In a Puerto Rican hospital room, Mrs. Dorothy Burrows awakens from a semi-conscious stupor only to be traumatized by the sight of orchids. Upon Dorothy’s death, socialite housewife Ellen Bennett and her friend, Helena Boardman, visit Dorothy’s widower, Fred, at a neighborhood club. As the bare-chested club gardener, Carl, brings an orchid plant to their table, Fred explains that Carl will soon be leaving his post. The ladies promise to oversee Dorothy’s funeral arrangements and insist that Fred go back to his office as Helena explains that Dorothy’s illness was exacerbated by a simultaneous pregnancy and tumor. Watching from afar, the women admire Carl’s physique, and when he presents them each with an orchid, Ellen offers him a gardening job. The next morning, Ellen greets her husband, John, who has been away on a business trip. As John grants permission to hire the new gardener and leaves for work, Carl arrives, surveys the grounds and fires the Bennett’s gardener, Ralph, but Ellen insists that the elderly man stay on. After several weeks, the estate is abloom with exotic flowers, but the maid, Rosa, warns it is unnatural for plants to grow so fast and refuses Carl’s gift of a special blossom. As the Bennetts prepare to host a dinner party, John is pricked by one of the orchids Carl has placed in the bathroom. That evening, Helena’s companion, Max, reports that the rare orchids decorating Ellen’s coffee table are worth thousands of dollars. When John joins the conversation, Max suggests that Ellen dress as Persephone for an upcoming costume ball celebrating Puerto Rico’s Carnival. Max explains that Hades kidnapped the young goddess of Spring to make her Queen of the Dead, but when Persephone’s mother intervened on the girl’s behalf, she was permitted to divide her time between darkness and light. As John and the guests leave the house to continue drinking in town, Ellen is startled to see Carl swimming naked in the pool. The next day, gardener Ralph collapses at the sight of hibiscus flowers and is escorted to the hospital while the Bennetts are visited by horticultural society member Gladys Stone. Later, Ellen reprimands another maid, Leeza, for trying to throw away the exotic flowers Carl delivered for her Persephone costume; the woman warns the blooms are bad luck, but Ellen is charmed. That night, John surprises Ellen by dressing as Hades, but is dismayed to learn that his wife’s costume is decorated with Carl’s blossoms. As the couple joins Helena and Max on a drive to the Carnival ball, John is pricked by a flower on Ellen’s costume. At the party, Ellen is lured into the garden, where she sees Carl half-dressed. An intoxicated John distracts her, but his hand is pierced by flowers on Ellen’s costume as he reaches for her. The following morning, John offers to take Ellen on a holiday to make amends, but Ellen searches for Carl in the garden after her husband leaves. When she thanks the gardener for the flowers, he shows her the flourishing greenhouse, where hibiscus buds bloom upon her touch. That night, while John is still at work, Ellen dreams of blossoming flowers and sleepwalks to the pool, where she and Carl kiss. As the house lights turn on, Ellen collapses and Carl walks away, leaving the woman to awaken to the company of her niece, Jinny, and her companions, Robby and Helena. The following morning, Ellen invites Jinny to stay at the estate and Helena warns that the girl will seduce Carl. During a rainstorm that night, Ellen discovers a note from Jinny, saying that she will be away indefinitely. Fearing that the girl has gone off with Carl, Ellen interrogates Leeza about the gardener’s whereabouts. Leeza repeats her warning that Carl has dangerous, supernatural powers, then leaves her mistress alone in the house. Ellen searches for Carl but instead finds a screeching cat. Later, Helena comforts Ellen and offers to hire Carl so Ellen can be at a safe distance from his seduction. In the morning, the two women confront the gardener and he agrees to start work for Helena that day. To assure herself that Leeza’s warnings are unfounded, Ellen phones Carl’s former employers, but she learns that Mrs. Melendez died while her garden was under Carl’s care. When Ellen and Helena visit Salvador, a former Melendez employee, they find out that Mr. Melendez killed himself by driving into a tree and Mrs. Melendez, who spent a lot of time with Carl, committed suicide in grief. Salvador tells the ladies that Carl previously worked for Mr. Martin Garcia, director of the international bank, and they head to the Garcia home, where the mentally unstable Margarita Garcia warns that flowers are killers. Returning home, Helena complains that Ellen is overreacting and insists that Carl is harmless, but Ellen is adamant about contacting one last former employer, Mrs. Van Wohl. At the Van Wohl apartment, Ellen learns Mr. Van Wohl’s first wife drowned in a lake while Carl worked for him. Frantic, Ellen phones Helena to warn her about the gardener, but the woman does not answer because she and Carl are making love. Ellen arrives at Helena’s home to find her friend entwined in a plant, begging for release; Ellen chops Helena’s arms with a scythe, killing the woman and promising to seek revenge. After retrieving a handgun from the house, Ellen returns outside, where Carl stands naked before her with outstretched arms. Although she shoots him in the chest, he turns and runs into the garden, where he transforms into a tree. Ellen douses the trunk with gasoline and sets the tree ablaze, but sees visions of Carl with open arms in the flames. +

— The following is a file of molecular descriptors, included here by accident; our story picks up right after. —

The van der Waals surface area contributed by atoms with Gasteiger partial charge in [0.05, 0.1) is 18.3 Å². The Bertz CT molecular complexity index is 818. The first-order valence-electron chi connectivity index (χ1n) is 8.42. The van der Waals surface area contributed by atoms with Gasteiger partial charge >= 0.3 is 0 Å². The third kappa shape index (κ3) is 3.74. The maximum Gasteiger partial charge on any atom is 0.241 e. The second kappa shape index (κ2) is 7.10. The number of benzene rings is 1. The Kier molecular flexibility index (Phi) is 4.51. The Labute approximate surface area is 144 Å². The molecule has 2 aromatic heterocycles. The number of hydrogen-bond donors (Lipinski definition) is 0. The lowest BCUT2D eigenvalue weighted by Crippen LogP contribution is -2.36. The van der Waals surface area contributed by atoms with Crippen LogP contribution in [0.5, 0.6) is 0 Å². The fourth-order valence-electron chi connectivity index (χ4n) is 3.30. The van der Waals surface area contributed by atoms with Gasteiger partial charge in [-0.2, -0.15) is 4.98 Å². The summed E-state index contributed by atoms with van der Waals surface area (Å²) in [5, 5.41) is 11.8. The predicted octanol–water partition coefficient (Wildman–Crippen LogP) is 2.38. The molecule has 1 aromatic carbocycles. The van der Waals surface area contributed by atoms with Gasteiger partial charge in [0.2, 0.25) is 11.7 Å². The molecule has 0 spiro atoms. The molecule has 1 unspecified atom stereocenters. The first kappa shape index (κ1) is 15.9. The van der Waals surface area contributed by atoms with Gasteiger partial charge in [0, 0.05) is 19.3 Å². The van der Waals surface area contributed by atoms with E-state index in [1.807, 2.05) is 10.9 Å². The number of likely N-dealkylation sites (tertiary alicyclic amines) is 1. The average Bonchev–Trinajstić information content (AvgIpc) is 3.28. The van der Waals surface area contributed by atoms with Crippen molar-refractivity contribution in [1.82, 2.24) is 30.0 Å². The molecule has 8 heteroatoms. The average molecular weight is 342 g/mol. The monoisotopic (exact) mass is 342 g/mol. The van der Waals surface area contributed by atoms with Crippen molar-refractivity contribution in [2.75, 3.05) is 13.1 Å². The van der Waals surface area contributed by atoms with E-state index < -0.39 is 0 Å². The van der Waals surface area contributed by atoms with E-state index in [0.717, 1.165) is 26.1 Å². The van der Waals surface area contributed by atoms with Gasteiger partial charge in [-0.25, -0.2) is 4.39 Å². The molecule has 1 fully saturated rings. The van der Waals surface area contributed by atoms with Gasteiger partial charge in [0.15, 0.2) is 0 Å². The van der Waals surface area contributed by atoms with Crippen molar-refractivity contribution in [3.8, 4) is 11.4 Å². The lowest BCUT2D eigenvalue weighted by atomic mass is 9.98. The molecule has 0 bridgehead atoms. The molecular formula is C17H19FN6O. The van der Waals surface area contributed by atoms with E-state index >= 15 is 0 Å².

Legend
Viewed by AFI
Partially Viewed
Offscreen Credit
Name Occurs Before Title
AFI Life Achievement Award